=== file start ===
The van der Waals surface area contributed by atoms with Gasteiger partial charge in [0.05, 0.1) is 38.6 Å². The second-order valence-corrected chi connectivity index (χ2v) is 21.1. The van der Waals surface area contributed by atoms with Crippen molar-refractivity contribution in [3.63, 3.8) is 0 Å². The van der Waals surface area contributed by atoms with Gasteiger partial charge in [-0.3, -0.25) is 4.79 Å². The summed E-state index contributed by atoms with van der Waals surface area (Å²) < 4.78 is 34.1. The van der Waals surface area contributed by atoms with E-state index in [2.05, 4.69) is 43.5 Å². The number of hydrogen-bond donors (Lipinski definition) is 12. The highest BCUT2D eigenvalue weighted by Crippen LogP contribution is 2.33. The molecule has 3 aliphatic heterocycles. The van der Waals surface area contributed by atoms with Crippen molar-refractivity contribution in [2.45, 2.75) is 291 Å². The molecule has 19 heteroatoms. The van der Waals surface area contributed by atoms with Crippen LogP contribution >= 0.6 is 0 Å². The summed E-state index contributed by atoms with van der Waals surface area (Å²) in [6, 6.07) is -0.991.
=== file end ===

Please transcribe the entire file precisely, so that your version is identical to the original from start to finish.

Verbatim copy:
The van der Waals surface area contributed by atoms with Gasteiger partial charge in [0.05, 0.1) is 38.6 Å². The second-order valence-corrected chi connectivity index (χ2v) is 21.1. The van der Waals surface area contributed by atoms with Crippen molar-refractivity contribution in [3.63, 3.8) is 0 Å². The van der Waals surface area contributed by atoms with Gasteiger partial charge in [-0.3, -0.25) is 4.79 Å². The summed E-state index contributed by atoms with van der Waals surface area (Å²) < 4.78 is 34.1. The van der Waals surface area contributed by atoms with E-state index in [2.05, 4.69) is 43.5 Å². The number of hydrogen-bond donors (Lipinski definition) is 12. The highest BCUT2D eigenvalue weighted by Crippen LogP contribution is 2.33. The molecule has 3 aliphatic heterocycles. The van der Waals surface area contributed by atoms with Crippen molar-refractivity contribution in [2.45, 2.75) is 291 Å². The molecule has 19 heteroatoms. The van der Waals surface area contributed by atoms with Crippen LogP contribution >= 0.6 is 0 Å². The summed E-state index contributed by atoms with van der Waals surface area (Å²) in [6, 6.07) is -0.991.